Editorial: Jingle Bells, talent shows and values: a call for reflection


Last Friday, March 8, the senior class put on their annual talent show. Aside from the final act, the talent show was an impressive culmination of diverse talents, a product of a commendable amount of effort from the performers, class council and ASB. Until the last act of the night, the talent show contributed to ASB’s goal of fostering inclusivity, which they have been striving for this year.

Four senior boys performed the final act, a reenactment of the popular “Jingle Bell Rock” scene from the movie “Mean Girls” (2004). They wore Christmas themed short shorts and suspenders instead of shirts, dancing “provocatively” like in the movie, but with intentional awkwardness. The performance garnered a mixture of shock and amusement from the crowd, but also left many uncomfortable in the wake of a performance of questionable appropriateness. It also raises questions about why the senior class gave this potentially offensive and inappropriate performance such a large platform.

Before you roll your eyes at us about making mountains out of molehills, we want you all to know that this editorial is a product of The Talon’s convictions. We’re not trying to tell you what to think or who to blame, or even to blame anyone at all, for that matter. But we do hope you’ll read what we have to say. In this editorial, we’re describing, as we see it, how the final act of the talent show reveals an underlying cultural problem.

The final act of the performance, a spot traditionally reserved for the standout act of the night, was misplaced. It circumvented the main audition process, was the only act promoted to the school and the senior class council allocated it the final slot with the intent of amusing the audience with the shock factor. This final sour note cheapened the earnest entertainment that bands, dancers and various other performers provided throughout the night, many of whom deserved the spot more.

Granted, the shock factor stemmed partially from the fact that the performers were half-naked while dancing on a stage at a school function. But underneath this initial layer of impropriety, there’s a subtle yet still damaging implication. The punchline, the very element of the act that was supposed to evoke a laugh, was that guys parodying girls and acting effeminately was outlandish and a cause for laughter. This implicit assertion—that it’s pathetic or awkward or even just funny for men to act feminine—should have no place at Los Altos.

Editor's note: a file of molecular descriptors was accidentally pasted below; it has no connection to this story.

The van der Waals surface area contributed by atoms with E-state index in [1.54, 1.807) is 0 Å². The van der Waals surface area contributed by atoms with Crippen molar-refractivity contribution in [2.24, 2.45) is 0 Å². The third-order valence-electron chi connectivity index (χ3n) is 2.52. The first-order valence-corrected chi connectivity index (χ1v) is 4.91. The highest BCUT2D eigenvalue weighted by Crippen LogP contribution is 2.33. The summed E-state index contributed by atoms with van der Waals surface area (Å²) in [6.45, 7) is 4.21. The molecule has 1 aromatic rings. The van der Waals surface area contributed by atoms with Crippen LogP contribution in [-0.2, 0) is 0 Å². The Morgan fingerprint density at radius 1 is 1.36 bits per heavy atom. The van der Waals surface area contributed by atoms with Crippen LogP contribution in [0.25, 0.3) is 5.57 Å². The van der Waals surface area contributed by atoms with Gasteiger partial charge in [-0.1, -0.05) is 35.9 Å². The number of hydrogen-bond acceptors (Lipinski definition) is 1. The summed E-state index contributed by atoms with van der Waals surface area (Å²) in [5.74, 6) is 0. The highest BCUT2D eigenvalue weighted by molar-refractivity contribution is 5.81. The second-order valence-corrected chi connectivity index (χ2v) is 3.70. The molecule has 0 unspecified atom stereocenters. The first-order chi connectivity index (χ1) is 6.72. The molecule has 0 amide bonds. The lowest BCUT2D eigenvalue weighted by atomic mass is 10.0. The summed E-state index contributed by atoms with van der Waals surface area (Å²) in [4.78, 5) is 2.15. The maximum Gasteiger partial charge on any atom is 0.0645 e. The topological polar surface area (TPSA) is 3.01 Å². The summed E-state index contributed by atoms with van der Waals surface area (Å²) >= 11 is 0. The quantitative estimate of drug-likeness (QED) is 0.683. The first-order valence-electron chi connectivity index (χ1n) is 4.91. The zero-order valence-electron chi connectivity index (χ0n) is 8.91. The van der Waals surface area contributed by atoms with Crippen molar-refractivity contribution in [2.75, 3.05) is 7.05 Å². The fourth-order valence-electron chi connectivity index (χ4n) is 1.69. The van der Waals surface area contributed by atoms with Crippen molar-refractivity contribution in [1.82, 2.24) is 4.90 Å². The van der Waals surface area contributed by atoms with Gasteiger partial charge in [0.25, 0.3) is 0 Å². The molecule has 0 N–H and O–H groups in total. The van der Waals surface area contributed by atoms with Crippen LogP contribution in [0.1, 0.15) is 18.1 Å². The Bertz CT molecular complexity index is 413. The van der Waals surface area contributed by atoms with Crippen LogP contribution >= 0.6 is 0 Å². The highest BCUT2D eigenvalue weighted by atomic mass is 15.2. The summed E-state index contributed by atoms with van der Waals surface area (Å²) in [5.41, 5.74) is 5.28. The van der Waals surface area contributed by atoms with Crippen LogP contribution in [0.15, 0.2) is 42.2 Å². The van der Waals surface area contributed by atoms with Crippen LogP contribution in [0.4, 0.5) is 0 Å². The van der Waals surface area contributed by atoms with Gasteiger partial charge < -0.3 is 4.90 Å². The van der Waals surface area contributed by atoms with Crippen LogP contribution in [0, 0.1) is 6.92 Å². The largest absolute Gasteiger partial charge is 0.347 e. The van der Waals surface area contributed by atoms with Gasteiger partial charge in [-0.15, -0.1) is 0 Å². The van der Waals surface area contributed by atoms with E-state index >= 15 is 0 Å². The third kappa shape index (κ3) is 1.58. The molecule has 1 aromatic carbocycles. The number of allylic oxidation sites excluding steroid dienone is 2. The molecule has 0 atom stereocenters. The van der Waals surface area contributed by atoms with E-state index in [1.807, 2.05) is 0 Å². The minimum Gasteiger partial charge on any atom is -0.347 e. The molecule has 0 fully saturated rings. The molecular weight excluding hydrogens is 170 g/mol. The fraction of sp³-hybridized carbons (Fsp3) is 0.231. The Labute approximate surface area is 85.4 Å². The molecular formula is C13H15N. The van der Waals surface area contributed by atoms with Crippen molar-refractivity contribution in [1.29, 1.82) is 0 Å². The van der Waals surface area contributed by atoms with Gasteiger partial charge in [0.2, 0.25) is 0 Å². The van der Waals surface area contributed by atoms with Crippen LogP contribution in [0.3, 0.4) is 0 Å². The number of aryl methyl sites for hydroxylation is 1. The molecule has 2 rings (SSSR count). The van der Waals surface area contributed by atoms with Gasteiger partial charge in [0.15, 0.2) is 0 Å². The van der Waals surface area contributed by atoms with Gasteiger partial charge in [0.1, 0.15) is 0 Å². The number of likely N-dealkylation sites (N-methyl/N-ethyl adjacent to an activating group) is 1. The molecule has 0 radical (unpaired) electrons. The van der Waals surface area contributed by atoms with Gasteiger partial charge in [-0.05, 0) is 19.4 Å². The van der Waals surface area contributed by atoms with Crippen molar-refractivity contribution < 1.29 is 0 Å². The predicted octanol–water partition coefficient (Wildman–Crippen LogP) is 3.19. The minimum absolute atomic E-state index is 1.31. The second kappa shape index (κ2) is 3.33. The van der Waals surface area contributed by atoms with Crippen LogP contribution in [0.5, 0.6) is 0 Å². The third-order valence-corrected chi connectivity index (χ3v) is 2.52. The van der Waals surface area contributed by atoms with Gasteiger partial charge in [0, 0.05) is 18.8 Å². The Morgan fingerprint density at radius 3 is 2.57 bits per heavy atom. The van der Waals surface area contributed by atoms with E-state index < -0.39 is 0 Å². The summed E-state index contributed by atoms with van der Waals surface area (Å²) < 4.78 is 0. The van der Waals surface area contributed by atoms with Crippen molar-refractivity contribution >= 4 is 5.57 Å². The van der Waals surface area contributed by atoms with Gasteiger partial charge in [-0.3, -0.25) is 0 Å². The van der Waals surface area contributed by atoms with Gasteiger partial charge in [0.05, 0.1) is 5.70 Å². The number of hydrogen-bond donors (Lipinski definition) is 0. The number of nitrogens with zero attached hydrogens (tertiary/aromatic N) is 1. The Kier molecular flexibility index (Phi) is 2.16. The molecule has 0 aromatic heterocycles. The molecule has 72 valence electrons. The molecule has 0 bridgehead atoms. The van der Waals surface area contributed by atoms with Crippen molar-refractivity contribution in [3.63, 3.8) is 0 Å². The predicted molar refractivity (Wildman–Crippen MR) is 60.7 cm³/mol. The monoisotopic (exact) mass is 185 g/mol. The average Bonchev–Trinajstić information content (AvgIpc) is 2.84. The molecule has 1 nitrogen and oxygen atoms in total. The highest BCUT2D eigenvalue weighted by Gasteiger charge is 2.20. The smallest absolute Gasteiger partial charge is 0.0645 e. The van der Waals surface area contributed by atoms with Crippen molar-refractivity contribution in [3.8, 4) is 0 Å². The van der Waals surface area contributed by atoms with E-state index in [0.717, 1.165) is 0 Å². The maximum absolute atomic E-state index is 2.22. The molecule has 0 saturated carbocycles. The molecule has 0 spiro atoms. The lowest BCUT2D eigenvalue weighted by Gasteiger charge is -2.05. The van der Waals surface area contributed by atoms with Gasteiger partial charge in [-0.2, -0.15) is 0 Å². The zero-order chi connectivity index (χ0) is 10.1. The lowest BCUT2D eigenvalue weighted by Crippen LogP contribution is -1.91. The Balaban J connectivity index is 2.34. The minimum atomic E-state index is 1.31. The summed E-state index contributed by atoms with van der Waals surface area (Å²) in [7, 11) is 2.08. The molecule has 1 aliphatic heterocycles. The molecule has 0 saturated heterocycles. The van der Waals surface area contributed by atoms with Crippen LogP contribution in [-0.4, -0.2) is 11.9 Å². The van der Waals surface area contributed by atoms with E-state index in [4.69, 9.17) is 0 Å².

There is a double standard regarding sexuality at play; it’s seen as humorous for guys to portray sexuality while it is taboo for girls to do the same. For a talent show that was otherwise so carefully curated, diverse and inclusive, the final act stands out as markedly tone-deaf.

It’s no secret that such jokes and punchlines are common, particularly among teenagers. In all honesty, the end of the talent show exemplified just how normalized they have become. It seems that class council, ASB, Los Altos administration and the performers themselves were unaware of this connotation, and if they were aware, they did not address the issue. It also seems that Los Altos’s general consensus reflects a similar mindset.

But if it’s our goal to create and maintain an accepting school community for everyone, we should be vigilant about monitoring these jokes and understanding their implications. A senior class that strives to maintain an inclusive and safe environment for the student body ought to honor this. In the future, there should be discussions to produce guidelines surrounding what the administration, class council, ASB and the greater school community deems acceptable in school settings.

We all, The Talon included, make mistakes. When we do, we should use these mistakes as an opportunity to reflect on our values. Los Altos is a community, and while we sometimes disagree amongst ourselves, we all have our collective best interest at heart. As a community, we can use this event as an opportunity for reflection: What do we truly value? What should we condone? And, perhaps most importantly of all, how do we help each other become the people we aspire to be?